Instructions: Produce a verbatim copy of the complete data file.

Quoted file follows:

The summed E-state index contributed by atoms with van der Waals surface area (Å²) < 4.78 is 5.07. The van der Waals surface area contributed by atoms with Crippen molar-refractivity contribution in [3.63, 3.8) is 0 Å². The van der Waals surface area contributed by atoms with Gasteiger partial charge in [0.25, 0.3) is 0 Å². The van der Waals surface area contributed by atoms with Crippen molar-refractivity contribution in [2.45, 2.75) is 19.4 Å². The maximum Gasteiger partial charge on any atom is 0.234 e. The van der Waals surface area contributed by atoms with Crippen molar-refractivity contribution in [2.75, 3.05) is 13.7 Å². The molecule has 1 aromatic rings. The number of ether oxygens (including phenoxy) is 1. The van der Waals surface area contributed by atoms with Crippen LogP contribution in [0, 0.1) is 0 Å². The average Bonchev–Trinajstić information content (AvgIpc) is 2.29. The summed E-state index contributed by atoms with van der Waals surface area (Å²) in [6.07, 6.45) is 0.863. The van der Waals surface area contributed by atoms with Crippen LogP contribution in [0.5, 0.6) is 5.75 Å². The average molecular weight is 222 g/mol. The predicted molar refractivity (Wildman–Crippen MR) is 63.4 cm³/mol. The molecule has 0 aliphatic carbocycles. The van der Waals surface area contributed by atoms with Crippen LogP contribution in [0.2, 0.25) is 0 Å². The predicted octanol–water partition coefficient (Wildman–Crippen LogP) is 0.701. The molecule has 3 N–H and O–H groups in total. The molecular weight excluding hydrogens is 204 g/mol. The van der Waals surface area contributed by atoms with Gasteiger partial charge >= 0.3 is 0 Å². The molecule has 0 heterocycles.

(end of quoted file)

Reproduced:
The summed E-state index contributed by atoms with van der Waals surface area (Å²) < 4.78 is 5.07. The van der Waals surface area contributed by atoms with Crippen molar-refractivity contribution in [3.63, 3.8) is 0 Å². The van der Waals surface area contributed by atoms with Gasteiger partial charge in [0.25, 0.3) is 0 Å². The van der Waals surface area contributed by atoms with Crippen molar-refractivity contribution in [2.45, 2.75) is 19.4 Å². The maximum Gasteiger partial charge on any atom is 0.234 e. The van der Waals surface area contributed by atoms with Crippen molar-refractivity contribution in [2.75, 3.05) is 13.7 Å². The molecule has 1 aromatic rings. The number of ether oxygens (including phenoxy) is 1. The van der Waals surface area contributed by atoms with Crippen LogP contribution in [0, 0.1) is 0 Å². The average Bonchev–Trinajstić information content (AvgIpc) is 2.29. The summed E-state index contributed by atoms with van der Waals surface area (Å²) in [6.07, 6.45) is 0.863. The van der Waals surface area contributed by atoms with Crippen LogP contribution in [0.5, 0.6) is 5.75 Å². The average molecular weight is 222 g/mol. The predicted molar refractivity (Wildman–Crippen MR) is 63.4 cm³/mol. The molecule has 0 aliphatic carbocycles. The van der Waals surface area contributed by atoms with Crippen LogP contribution in [0.2, 0.25) is 0 Å². The predicted octanol–water partition coefficient (Wildman–Crippen LogP) is 0.701. The molecule has 3 N–H and O–H groups in total. The molecular weight excluding hydrogens is 204 g/mol. The van der Waals surface area contributed by atoms with Gasteiger partial charge >= 0.3 is 0 Å². The molecule has 0 heterocycles.